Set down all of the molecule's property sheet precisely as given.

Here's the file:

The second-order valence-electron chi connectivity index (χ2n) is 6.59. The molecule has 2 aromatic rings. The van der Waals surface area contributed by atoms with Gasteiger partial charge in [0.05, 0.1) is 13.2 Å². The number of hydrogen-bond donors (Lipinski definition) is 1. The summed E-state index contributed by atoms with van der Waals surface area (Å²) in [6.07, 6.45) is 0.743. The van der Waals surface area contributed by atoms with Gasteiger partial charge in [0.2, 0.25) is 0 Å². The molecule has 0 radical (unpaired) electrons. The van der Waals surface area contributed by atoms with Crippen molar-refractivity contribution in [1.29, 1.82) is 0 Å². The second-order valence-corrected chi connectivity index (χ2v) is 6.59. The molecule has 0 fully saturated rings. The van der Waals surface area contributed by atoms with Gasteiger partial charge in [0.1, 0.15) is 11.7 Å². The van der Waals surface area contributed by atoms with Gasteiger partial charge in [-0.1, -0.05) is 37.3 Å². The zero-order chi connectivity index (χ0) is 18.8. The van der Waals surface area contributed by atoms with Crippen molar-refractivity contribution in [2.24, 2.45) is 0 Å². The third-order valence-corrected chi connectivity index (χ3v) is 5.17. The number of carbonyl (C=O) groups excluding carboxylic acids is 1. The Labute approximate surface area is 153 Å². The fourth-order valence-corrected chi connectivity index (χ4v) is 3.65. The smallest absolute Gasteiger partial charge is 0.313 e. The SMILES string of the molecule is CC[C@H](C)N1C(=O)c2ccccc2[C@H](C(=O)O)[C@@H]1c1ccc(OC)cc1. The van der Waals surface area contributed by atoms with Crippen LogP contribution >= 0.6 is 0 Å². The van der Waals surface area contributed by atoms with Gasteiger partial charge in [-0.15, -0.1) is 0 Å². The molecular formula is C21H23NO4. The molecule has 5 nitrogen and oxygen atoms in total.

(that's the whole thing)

The second-order valence-electron chi connectivity index (χ2n) is 6.59. The molecule has 2 aromatic rings. The van der Waals surface area contributed by atoms with Gasteiger partial charge in [0.05, 0.1) is 13.2 Å². The number of hydrogen-bond donors (Lipinski definition) is 1. The summed E-state index contributed by atoms with van der Waals surface area (Å²) in [6.07, 6.45) is 0.743. The van der Waals surface area contributed by atoms with Gasteiger partial charge in [0.2, 0.25) is 0 Å². The molecule has 0 radical (unpaired) electrons. The van der Waals surface area contributed by atoms with Crippen molar-refractivity contribution in [1.29, 1.82) is 0 Å². The second-order valence-corrected chi connectivity index (χ2v) is 6.59. The molecule has 0 fully saturated rings. The van der Waals surface area contributed by atoms with Gasteiger partial charge in [0.1, 0.15) is 11.7 Å². The van der Waals surface area contributed by atoms with Gasteiger partial charge in [-0.1, -0.05) is 37.3 Å². The zero-order chi connectivity index (χ0) is 18.8. The van der Waals surface area contributed by atoms with Crippen molar-refractivity contribution in [2.24, 2.45) is 0 Å². The third-order valence-corrected chi connectivity index (χ3v) is 5.17. The number of carbonyl (C=O) groups excluding carboxylic acids is 1. The Labute approximate surface area is 153 Å². The fourth-order valence-corrected chi connectivity index (χ4v) is 3.65. The smallest absolute Gasteiger partial charge is 0.313 e. The SMILES string of the molecule is CC[C@H](C)N1C(=O)c2ccccc2[C@H](C(=O)O)[C@@H]1c1ccc(OC)cc1. The van der Waals surface area contributed by atoms with Crippen LogP contribution >= 0.6 is 0 Å². The van der Waals surface area contributed by atoms with Gasteiger partial charge in [-0.15, -0.1) is 0 Å². The molecular formula is C21H23NO4. The molecule has 5 nitrogen and oxygen atoms in total.